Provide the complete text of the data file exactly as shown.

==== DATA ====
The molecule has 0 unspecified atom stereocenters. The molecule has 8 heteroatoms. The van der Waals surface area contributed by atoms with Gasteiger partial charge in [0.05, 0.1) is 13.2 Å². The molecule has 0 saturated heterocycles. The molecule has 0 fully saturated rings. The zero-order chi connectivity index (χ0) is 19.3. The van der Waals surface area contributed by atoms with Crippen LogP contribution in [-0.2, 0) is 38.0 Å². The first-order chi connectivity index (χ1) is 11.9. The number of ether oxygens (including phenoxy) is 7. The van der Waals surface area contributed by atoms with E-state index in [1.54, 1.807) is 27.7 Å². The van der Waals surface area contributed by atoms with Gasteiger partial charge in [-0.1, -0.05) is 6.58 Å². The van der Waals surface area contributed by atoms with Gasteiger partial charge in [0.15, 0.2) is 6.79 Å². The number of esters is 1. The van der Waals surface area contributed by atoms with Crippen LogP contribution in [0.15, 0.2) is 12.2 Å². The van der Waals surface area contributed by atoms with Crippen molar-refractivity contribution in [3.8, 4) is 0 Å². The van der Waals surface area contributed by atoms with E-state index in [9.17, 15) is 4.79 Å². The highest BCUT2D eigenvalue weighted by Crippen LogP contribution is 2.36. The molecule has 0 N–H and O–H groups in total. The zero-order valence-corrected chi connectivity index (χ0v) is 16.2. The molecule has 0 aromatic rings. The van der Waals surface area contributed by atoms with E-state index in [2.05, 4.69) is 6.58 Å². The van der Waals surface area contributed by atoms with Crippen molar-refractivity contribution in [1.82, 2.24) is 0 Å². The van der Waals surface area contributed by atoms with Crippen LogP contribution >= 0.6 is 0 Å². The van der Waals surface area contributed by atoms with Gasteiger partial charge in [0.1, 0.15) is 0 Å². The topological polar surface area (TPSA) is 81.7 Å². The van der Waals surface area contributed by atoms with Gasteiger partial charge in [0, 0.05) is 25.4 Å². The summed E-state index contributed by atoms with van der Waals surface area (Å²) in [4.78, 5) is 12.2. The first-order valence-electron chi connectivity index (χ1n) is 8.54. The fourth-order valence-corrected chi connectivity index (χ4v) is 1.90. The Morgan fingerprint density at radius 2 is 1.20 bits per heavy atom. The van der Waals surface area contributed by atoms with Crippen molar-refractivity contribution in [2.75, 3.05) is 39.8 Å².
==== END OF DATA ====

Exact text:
The molecule has 0 unspecified atom stereocenters. The molecule has 8 heteroatoms. The van der Waals surface area contributed by atoms with Gasteiger partial charge in [0.05, 0.1) is 13.2 Å². The molecule has 0 saturated heterocycles. The molecule has 0 fully saturated rings. The zero-order chi connectivity index (χ0) is 19.3. The van der Waals surface area contributed by atoms with Crippen LogP contribution in [-0.2, 0) is 38.0 Å². The first-order chi connectivity index (χ1) is 11.9. The number of ether oxygens (including phenoxy) is 7. The van der Waals surface area contributed by atoms with E-state index in [1.54, 1.807) is 27.7 Å². The van der Waals surface area contributed by atoms with Gasteiger partial charge in [-0.1, -0.05) is 6.58 Å². The van der Waals surface area contributed by atoms with Gasteiger partial charge in [0.15, 0.2) is 6.79 Å². The number of esters is 1. The van der Waals surface area contributed by atoms with Crippen LogP contribution in [0.15, 0.2) is 12.2 Å². The van der Waals surface area contributed by atoms with Crippen molar-refractivity contribution in [3.8, 4) is 0 Å². The van der Waals surface area contributed by atoms with E-state index in [9.17, 15) is 4.79 Å². The highest BCUT2D eigenvalue weighted by Crippen LogP contribution is 2.36. The molecule has 0 N–H and O–H groups in total. The zero-order valence-corrected chi connectivity index (χ0v) is 16.2. The molecule has 0 aromatic rings. The van der Waals surface area contributed by atoms with E-state index in [2.05, 4.69) is 6.58 Å². The van der Waals surface area contributed by atoms with Crippen molar-refractivity contribution in [1.82, 2.24) is 0 Å². The van der Waals surface area contributed by atoms with Crippen LogP contribution >= 0.6 is 0 Å². The van der Waals surface area contributed by atoms with Gasteiger partial charge in [0.1, 0.15) is 0 Å². The topological polar surface area (TPSA) is 81.7 Å². The van der Waals surface area contributed by atoms with Gasteiger partial charge in [0, 0.05) is 25.4 Å². The summed E-state index contributed by atoms with van der Waals surface area (Å²) in [4.78, 5) is 12.2. The first-order valence-electron chi connectivity index (χ1n) is 8.54. The fourth-order valence-corrected chi connectivity index (χ4v) is 1.90. The Morgan fingerprint density at radius 2 is 1.20 bits per heavy atom. The van der Waals surface area contributed by atoms with Crippen molar-refractivity contribution in [2.75, 3.05) is 39.8 Å².